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Why doesn't she just ask?

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Messages: 101 - 121 of 121
  • Message 101

    , in reply to message 100.

    Posted by Organoleptic Icon (U11219171) on Tuesday, 22nd November 2011

    In reply to :

    Since The Blessed Beetle has stated firmly that criminals always get their comeuppance, *if* the editorial team know it is illegal as well as amoral and stupid for a possible-grandmother to try to establish her relationship with a child whose mother objects they might possibly not have Pat doing it, because if they did she would have to suffer for it.

    The question is whether they know it. 


    The Blessed Beetle - I Vonder Who you mean? Is that new?

    It is only illegal to do DNA testing w/out permission.

    I think grandparents SHOULD have legal rights and DO have moral rights!

    If comeuppance is guaranteed you have spoiled half the current AmEx plot!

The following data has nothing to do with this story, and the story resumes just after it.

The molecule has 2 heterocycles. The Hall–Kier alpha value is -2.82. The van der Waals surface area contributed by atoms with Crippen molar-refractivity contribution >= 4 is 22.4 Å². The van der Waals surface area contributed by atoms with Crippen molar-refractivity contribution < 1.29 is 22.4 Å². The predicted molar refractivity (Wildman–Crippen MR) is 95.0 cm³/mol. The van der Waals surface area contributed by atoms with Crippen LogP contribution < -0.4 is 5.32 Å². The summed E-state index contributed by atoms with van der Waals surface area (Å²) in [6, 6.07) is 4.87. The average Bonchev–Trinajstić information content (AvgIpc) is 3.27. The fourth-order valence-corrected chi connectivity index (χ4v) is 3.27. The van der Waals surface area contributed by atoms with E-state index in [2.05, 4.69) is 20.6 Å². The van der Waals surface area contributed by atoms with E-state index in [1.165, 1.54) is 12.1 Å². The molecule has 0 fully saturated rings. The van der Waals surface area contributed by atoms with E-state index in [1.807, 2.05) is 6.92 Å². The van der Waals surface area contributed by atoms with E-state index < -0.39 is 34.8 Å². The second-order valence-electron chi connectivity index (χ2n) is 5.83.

Report message1

  • Message 102

    , in reply to message 101.

    Posted by Chris Ghoti (U10794176) on Tuesday, 22nd November 2011

    A VW has beena Beetle for a *long* time, and Blessed is because of her patronising "bless them" about the people who post here, muddle-headed but well-meaning bless them. So we arrive at "Blesséd Beetle", if I could get the right accent on the second e.

    I did actually *say* "whose mother objects", which I would tend to assume means that permission for a DNA test has not been forthcoming.

    I do not think that anyone necessarily has rights; I know that they ought to have duties; I know that I think nobody ought to have one without the other, in any given situation. Since Pat has no duties towards Rich, why should she have rights over him?